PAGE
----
There are many online “experts” these days, whose only qualification is a keyboard and an Internet connection. But go to trial, into court and “Expert Witnesses” are serious assets who can be critical to winning or losing a case.

One of the most commonly misunderstood legal terms is that of “Expert Witness”.  Most non-lawyers – you know like normal people – think that the term refers to people who testify in court a lot. Not quite. The requirements to be an expert witness in a trial (there are requirements beyond a keyboard and a big mouth) are sometimes specific and can vary from state to state. In the Federal Courts (where copyright actions must be heard) the rules are pretty uniform throughout America.

Typically an expert witness is a doctor, engineer or scientist. In real life, in real courtrooms often they are specialists in all sorts of things such as elevators, construction, dog walkers, dry cleaners, telephone repairmen (or repair women), or just about any area of expertise you can name. Even photography. The attorney using the expert must establish to the court that the witness does indeed possess unique expertise in an area where the jury would need help. If the witness is qualified (in the opinion of the judge) the expert can testify and offer their opinions. Or sometimes a judge can disallow an expert based on lack of qualifications. So best to be careful selecting a qualified expert as they can be critical to winning or losing your case.

By far, and we mean by far, the very best example of qualifying an expert witness and demonstrating how expert testimony can decide a case, can be found thanks to two scenes in the the1992 film “My Cousin Vinny”. The character, Ms. Mona Lisa Vito played by Marisa Tomei (a role that won her the Oscar for Best Supporting Actress that year) demonstrates in one scene that she is qualified to give expert testimony, to the judge’s satisfaction (played by the late great Fred Gwynne in his last film). Later, in the movie’s climatic scene, she gives expert testimony effectively elicited by esteemed defense counsel, Joe Peci.

Law schools can’t explain it better than these two scenes. We can’t demonstrate it better than Ms. Vito does on her own in the following clips.

Link to scene 1:

Link to scene 2:

But spoiler alert for scene 2, if you’ve never seen the movie, we highly recommend renting it and seeing it all. It’s a wonderful movie and scene 2, the climax, may give away too much.

How realistic is this courtroom depiction? In fact, it’s listed at #3 of the “25 Greatest Legal Movies” in The American Bar Association’s publication, the ABA Journal. But it’s #1 on our list.

From the IMDB website : Director Jonathan Lynn actually has a law degree and insisted the film’s legal proceedings be realistic. In fact, many attorneys and law professors have praised the film for its accurate depiction of trial strategy and courtroom procedure, especially with regards to presenting expert witnesses at trial.”

Now some legalese:

Federal Rule 702: A witness who is qualified as an expert by knowledge, skill, experience, training or education may testify in the form of an opinion or otherwise if: (Paraphrasing) the testimony/opinion is based on experience, reliable data, techniques, reliable tests, technical knowledge etc. which the expert has applied to the facts of the case.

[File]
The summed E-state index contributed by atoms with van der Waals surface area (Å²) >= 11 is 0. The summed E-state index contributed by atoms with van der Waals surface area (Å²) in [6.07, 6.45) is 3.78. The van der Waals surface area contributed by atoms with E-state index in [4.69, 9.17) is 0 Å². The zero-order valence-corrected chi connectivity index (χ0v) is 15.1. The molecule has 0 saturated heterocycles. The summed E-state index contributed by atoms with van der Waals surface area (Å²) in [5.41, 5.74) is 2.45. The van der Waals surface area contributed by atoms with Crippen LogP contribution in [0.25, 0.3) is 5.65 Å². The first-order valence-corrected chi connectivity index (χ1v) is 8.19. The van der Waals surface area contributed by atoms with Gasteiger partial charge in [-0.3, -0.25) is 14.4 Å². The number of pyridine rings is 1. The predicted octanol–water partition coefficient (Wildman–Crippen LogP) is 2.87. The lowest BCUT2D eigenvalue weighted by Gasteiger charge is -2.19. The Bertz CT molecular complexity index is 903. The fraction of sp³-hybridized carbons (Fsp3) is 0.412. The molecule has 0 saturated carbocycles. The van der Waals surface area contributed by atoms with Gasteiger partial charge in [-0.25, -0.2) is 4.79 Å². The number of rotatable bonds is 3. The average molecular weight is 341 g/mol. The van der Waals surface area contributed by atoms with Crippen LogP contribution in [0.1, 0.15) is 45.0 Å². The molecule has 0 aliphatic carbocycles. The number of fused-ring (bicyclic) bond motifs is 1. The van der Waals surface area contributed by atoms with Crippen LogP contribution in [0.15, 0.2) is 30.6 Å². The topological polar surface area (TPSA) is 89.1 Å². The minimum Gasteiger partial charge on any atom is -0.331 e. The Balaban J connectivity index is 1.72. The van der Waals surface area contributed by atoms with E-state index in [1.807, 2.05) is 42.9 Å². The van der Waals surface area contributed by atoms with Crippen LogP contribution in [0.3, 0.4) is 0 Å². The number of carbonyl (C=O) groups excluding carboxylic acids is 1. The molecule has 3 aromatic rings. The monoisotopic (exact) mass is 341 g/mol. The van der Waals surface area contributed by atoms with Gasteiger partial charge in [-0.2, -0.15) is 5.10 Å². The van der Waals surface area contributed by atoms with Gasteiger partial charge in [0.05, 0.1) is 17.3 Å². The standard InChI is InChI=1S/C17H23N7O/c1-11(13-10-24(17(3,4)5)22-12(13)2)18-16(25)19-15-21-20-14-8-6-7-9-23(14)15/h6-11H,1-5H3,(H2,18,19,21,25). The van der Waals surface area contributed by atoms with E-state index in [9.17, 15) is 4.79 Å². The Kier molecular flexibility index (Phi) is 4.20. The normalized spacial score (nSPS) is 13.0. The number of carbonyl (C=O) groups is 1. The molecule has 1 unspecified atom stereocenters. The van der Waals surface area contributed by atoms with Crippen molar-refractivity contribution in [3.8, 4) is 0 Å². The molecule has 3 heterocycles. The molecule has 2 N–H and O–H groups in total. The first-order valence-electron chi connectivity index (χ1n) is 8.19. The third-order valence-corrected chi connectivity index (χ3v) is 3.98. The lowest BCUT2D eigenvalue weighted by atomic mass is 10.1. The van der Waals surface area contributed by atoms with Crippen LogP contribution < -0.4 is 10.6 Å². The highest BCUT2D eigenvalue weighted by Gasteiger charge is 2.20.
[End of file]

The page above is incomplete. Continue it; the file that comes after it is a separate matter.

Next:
Basically expert evidence or testimony most often amounts to the opinion of a witness not to the actual events in dispute but rather someone expressing his/her expertise in a matter not typically within a jury’s knowledge. Classically, it’s a doctor testifying about what and how medical or surgical procedures would be or should have been done in a given incident – or – it could be a technician from Canon testifying about the capabilities of a particular camera.

The expert’s testimony must be based experience or sufficient facts or data which are the product of reliable methods and principles, and if the expert reliably has applied the methods and principles to the facts of the case in trial.

There are various types of factual information that an expert witness may rely on to support an opinion. Included are facts perceived by the expert through her own experience, study or research, facts provided to her by others or facts learned of by the expert from other witnesses during the trial. The rule allows the expert to base his/her opinion on information that is reliable to practitioners in his/her field.

On occasion the expert can express an opinions about “ultimate facts”– those that determine which party wins.  For example if an expert effectively testifies that the metadata in the plaintiff’s image has been altered or eliminated by the defendant, that opinion can have the effect of winning or losing a particular copyright case.

So when either of us are called upon as an expert witness we may be testifying on topics such as: how photo licensing is priced, the common practices within the photo or modeling businesses, how a photo crew is assembled by a solo photographer, commonly used paperwork, the nature of the relationships by between and among reps, photographers, model agents, models, art buyers, clients etc.

Each side has the right to select at least one expert in most cases. In one case, Jack went up against two opposing experts. Some cases do in fact come down to “dueling experts”. The qualities of an effective expert witness will be addressed in another future article.